A number of the grass species that are used commercially for grazing in South Africa are not indigenous. And, indeed, new non-indigenous species are being introduced all the time, such as the Brazilian and Russian grass species now available. But South Africa is blessed with a variety of indigenous species that do very well in the correct conditions and there are various factors to consider when making your choice:
- Your soil type;
- The terrain of the field;
- Climatic conditions;
- What the field is used for;
- Which types of livestock will be grazing;
- How many animals the field has to support;
- What other fauna, reptiles, insects and birds will be accommodated;
- Rainfall and other access to water.
Key factors for grazing species are the ability to produce leaf material; palatability, digestibility and nutritional value, of which the crude protein value is the most important; growth vigour and habitat preference.
It also helps to know the ecological status of the grass, which is the grouping of grasses based on their reaction to different levels of grazing: a grass species either increases when it is grazed or it decreases.
The best grasses to use are local grasses, which are adapted to the soil and climatic conditions. The more species in a mix, the greater the chance of long-term success. And if one knows one’s species the canny smallholder could be harvesting grass seeds whenever they are available in road reserves or out in the wild.
The following are palatable grasses that can be grown:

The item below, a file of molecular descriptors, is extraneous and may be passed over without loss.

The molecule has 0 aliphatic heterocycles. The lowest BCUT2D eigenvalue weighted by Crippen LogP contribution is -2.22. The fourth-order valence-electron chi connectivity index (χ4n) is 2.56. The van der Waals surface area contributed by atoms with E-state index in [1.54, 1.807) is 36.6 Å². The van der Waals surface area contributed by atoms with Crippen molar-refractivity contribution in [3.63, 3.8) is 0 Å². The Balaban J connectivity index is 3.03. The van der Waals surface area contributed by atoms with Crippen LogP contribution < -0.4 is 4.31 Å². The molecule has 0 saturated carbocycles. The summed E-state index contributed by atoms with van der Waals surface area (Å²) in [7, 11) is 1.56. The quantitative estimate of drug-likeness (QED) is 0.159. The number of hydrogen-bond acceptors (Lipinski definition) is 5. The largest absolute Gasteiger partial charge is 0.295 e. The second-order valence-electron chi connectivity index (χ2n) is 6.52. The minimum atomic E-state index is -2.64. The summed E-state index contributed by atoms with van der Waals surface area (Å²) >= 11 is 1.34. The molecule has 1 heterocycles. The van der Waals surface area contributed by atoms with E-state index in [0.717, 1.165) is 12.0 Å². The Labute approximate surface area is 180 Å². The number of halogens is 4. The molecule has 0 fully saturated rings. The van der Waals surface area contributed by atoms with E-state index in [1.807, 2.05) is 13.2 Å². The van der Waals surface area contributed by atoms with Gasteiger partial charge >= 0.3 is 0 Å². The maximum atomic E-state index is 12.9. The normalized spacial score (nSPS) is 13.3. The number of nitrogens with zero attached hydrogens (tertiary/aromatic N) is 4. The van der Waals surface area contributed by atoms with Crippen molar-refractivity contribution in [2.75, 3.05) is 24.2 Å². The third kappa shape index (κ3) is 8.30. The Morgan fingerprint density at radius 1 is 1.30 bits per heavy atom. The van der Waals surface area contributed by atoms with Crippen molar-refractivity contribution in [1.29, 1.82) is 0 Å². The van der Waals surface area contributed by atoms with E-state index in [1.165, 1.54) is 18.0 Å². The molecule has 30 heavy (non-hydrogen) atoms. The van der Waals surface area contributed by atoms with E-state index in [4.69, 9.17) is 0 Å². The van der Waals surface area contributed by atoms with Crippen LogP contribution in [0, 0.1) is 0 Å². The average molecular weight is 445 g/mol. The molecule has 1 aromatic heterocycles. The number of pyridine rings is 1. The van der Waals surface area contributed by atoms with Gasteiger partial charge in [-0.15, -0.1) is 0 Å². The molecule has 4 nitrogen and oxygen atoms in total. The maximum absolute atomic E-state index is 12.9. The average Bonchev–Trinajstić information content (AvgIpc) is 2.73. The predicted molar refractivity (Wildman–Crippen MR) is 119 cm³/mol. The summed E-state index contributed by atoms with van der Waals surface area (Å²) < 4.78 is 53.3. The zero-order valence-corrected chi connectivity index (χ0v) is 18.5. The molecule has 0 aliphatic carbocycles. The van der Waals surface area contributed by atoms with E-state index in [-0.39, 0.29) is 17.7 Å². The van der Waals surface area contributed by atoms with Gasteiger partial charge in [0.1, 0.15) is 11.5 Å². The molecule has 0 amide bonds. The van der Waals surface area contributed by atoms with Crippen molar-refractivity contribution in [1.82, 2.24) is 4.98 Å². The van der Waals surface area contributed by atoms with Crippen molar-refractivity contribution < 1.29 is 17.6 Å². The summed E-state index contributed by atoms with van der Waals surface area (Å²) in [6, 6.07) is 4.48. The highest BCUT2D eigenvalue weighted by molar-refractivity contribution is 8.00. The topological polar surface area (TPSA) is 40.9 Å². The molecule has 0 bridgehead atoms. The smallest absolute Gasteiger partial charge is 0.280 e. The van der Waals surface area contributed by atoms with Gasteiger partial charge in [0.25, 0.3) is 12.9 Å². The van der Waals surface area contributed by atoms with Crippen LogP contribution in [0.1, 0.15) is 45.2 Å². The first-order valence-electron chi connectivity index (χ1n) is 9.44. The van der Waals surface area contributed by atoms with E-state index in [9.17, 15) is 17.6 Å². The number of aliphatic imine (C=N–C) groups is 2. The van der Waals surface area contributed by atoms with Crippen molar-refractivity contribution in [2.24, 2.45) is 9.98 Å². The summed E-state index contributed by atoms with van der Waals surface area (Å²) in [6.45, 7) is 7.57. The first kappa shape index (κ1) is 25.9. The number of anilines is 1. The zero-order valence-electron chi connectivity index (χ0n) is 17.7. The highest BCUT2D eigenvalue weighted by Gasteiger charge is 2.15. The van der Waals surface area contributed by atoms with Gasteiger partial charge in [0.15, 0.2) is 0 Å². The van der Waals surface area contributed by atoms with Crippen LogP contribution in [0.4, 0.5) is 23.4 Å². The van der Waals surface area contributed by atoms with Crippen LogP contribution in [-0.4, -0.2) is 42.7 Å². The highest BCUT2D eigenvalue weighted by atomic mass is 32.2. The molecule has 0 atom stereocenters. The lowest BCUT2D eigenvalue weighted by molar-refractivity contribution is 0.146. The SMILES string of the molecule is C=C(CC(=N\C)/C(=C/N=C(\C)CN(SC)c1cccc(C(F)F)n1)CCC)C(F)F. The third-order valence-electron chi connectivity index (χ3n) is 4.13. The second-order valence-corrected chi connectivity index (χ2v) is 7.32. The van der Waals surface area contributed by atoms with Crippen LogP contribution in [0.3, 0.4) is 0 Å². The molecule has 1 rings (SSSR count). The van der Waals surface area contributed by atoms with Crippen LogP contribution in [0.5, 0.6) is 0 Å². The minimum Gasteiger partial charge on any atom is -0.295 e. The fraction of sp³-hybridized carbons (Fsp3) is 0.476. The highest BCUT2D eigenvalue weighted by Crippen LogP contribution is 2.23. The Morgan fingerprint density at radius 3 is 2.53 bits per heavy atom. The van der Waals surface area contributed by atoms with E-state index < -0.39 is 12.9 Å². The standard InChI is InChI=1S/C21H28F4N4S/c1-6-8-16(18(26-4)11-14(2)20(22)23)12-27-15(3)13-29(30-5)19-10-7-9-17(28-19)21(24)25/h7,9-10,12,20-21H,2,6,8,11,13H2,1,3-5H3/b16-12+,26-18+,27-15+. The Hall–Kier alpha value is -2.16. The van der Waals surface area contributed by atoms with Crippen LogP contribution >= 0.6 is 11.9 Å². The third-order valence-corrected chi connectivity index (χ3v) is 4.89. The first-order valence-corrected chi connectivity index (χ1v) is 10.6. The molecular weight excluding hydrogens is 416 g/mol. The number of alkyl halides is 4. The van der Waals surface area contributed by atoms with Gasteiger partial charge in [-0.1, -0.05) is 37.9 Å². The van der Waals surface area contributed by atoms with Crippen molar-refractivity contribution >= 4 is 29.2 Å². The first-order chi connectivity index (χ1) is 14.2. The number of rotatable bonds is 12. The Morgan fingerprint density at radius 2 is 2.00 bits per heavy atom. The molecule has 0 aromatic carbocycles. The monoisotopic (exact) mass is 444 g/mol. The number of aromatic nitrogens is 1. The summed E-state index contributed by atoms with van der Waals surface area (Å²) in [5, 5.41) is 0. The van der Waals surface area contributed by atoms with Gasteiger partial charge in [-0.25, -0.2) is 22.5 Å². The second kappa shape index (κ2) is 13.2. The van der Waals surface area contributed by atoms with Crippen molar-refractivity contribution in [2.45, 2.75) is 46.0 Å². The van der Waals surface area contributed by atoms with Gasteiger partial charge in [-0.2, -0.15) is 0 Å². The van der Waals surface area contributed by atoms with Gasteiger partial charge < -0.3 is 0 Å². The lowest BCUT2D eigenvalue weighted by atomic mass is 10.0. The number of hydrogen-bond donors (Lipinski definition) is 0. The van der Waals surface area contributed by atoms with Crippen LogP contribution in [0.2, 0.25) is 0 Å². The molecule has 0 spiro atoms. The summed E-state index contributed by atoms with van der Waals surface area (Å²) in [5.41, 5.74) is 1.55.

Acroceras macrum (Nile grass), Andropogon appendiculatus (Vlei bluestem), Hemarthria altissim (Swamp couch), Panicum repens (Couch panicum), Paspalum dilatum and notatum all do well in damp or wet soils.
Chloris virgate (Feathertop grass), Panicum coloratum (Small buffalo grass), Themeda triandra (Red grass) and Eragrostis capensis (Heart-Seed Love grass) grow in clay soil.
In sandy soils: Anthphora pubescens (Wool grass), Eustachys paspaloides (Brown Rhodes grass), Dactyloctenium giganteum (Giant crowfoot),Schmidtia pappophroides (Sand quick), Sporobolus fimbriatus (Dropseed grass), Digitaria eriantha (Common finger grass, formerly Smuts finger) (Pictured above).
Loam soils: Eragrostis curvula (Weeping love grass) and Urochloa oligotricha (perennial Signal grass).
Setaria lindenbergiana (Mountain bristle grass), Setaria sphacelata var. torta (Creeping bristle grass), and Digitaria tricholaenoides (Purple finger grass) grow on rocky hillsides or in gravelly soil.
Brachiaria brizantha (Common signal grass), Cenchrus ciliaris (Blue buffalo grass) and Cynodon dactylon (Couch grass) can be grown in most soil types.
What indigenous grasses do you favour? Let us know in the comments below.